A Brief Summary of Elizabeth Seiden's Family's Experiences
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Photo Notes

Page 1: shows Kati, Elizabeth's mother, and her sister Laura who was two years older and their parents Esther and Josef. Elizabeth was named after her grandmother Esther. When her mother was taken to Auschwitz, she never saw her parents or sister again.

Page 2: shows her father's parents and Ocsi (Imre), her father's youngest brother, and his brother, Bela Nasch.

Page 3: shows Elizabeth's father's family: his parents and the five brothers. Her father's youngest brother, Imre (the middle photo in the left column) was murdered in camp. Herci, the oldest brother, was married when the Nazis demanded that a brother be sent away, so her father's parents sent Eugene, who endured slave labor first in Siberia and then in Dachau.Nicholas, or Niki, died of starvation in Dachau in his brother Eugene's arms a few days before liberation.

Page 4: shows Elizabeth's mother Kati and cousin Lori at about 19 years old. She was so exhausted once at the 6am roll call in the camp that she fell asleep standing up. She dreamed of a time when she was lttle and her father was preparing to read her a sotry for bedtime. She dreamed that he asked her to get his glasses and so she moved to get them. When she moved in her sleep, the Nazi guard yanked her out of line and beat her mercilessly. she could not sit for weeks.

Page 6: shows Elizabeth's family's life-affirming response after the incalculable tragedy of the Holocaust: "Everyone was getting married!" The two photos in the upper left are of her parents' weedings. They met in the Kaufering concentration camp. The photo in the middle left is of the surviving cousins. below left is a photo of her Uncle samu, who survived a slave labor camp in Bucharest. Elizabeth's parents returned to settle in her grandparent's home, shown in the lower right hand photos.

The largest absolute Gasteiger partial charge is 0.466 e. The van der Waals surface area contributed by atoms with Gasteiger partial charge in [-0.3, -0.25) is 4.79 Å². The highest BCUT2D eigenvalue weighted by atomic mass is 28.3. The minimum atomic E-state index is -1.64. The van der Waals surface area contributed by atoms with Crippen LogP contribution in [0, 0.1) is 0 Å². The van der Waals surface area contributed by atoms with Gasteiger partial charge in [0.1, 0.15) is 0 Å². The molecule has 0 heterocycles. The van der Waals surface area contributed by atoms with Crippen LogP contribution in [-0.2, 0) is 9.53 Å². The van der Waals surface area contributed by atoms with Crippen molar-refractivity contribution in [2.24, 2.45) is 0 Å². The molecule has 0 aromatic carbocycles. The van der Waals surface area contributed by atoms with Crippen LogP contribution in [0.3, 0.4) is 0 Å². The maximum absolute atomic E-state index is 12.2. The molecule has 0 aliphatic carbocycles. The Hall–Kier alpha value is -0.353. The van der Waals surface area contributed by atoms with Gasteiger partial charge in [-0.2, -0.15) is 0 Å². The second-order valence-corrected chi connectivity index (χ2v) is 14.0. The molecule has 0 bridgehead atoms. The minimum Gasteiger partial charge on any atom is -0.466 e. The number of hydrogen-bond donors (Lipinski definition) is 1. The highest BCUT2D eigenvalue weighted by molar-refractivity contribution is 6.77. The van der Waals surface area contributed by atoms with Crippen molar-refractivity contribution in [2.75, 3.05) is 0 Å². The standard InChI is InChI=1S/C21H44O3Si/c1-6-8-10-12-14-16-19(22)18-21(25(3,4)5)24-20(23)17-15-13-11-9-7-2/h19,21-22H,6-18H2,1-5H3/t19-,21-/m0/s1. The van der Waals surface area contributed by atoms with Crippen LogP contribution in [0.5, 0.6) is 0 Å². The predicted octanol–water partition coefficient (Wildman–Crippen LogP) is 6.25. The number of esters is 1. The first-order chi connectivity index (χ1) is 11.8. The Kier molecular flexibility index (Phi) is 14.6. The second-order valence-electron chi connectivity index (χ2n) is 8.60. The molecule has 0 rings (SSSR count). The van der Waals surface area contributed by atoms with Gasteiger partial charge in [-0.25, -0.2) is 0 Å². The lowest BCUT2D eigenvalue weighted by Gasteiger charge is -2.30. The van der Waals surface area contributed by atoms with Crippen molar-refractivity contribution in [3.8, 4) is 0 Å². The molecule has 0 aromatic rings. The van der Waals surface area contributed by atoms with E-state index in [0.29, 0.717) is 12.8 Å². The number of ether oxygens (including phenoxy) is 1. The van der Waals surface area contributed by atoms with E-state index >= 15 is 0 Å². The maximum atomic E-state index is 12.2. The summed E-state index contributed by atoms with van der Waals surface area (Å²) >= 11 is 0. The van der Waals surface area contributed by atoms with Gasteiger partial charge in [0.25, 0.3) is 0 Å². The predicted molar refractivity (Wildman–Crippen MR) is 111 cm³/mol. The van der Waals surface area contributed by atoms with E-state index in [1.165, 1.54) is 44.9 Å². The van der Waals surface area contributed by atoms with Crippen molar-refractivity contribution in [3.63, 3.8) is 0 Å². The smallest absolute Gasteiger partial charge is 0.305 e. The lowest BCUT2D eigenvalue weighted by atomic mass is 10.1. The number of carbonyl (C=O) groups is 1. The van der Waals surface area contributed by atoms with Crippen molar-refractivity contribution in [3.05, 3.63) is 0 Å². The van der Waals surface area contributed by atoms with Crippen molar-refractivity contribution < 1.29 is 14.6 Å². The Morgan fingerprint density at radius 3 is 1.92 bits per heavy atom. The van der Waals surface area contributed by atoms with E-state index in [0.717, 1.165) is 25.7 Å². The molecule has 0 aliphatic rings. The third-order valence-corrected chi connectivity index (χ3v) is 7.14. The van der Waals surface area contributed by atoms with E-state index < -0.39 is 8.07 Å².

Summary

Elizabeth's family comes from Transylvania. After her father's leather shop was taken from him by the Nazis, her parents were forced to live from the fruit their trees bore which they traded for their needs. They raised angora rabbits and had a cow. When they were deported to Auschwitz, her 53 year old father's hair turned white overnight because of the stress. Food for her mother at Auschwitz was a scalding barrell of water with rotting bits of cabbage in it and moldy hardened bits of bread. Each person shared a single bowl for the meal and she contracted a kind of mouth rot from burning her mouth and couldn't swallow for days. She worked in the nurse's office and learned the importance of keeping one's spirit strong. She said that she could see death in the eyes of those who despaired: "If you give up, you are dead in a few days." She kept a priest's saying "While I breathe I live" in mind to endure this time.

In October 1944, after five months in Auschwitz, she was transported to Kaufering and then to Allach concentration camp in southern Germany. In early April 1945, they were marched out of Allach. They had no shoes, only rags wrapped around their feet for protection against the snows. She remembers waking up one morning to find that all of the Nazi gaurds had fled, leaving their uniforms behind. That morning, an English office, clean-shaven and smelling of 'after-shave' and wearing creased pants and a starched shirt and tie announced their freedom and gave her chewing gum and a bar of Palmolive soap. Some of the liberated went crazy and broke into local apartments to find clothes to dress up in. Other gorged themselves on rich food and died because their systems couldn't handle the shock. Her parents found their way back to her grandparents' home and then eventually came to the US in 1961.

Unlike some, her mother never cared to remove the stigma of the tattooed number on her arm: "It's a part of who I am." Her father couldn't cry--he just "shut down" and would not talk of his experiences. She remembers that he became apprehensive if he saw someone wearing black boots. In America, her mother at first would not tell others that she was Jewish because she "didn't feel comfortable. Eventually, however, she came to realize the importance of sharing her experiences with others. Recently, before her death, she was interviewed by the Shoah project (http://www.vhf.org/vhfmain-2.htm). Elizabeth carries on this vital mission by sharing her family's experiences with classes such as ours. Through her efforts her family lives again in us.

Created by James DeLong and Jon Erickson

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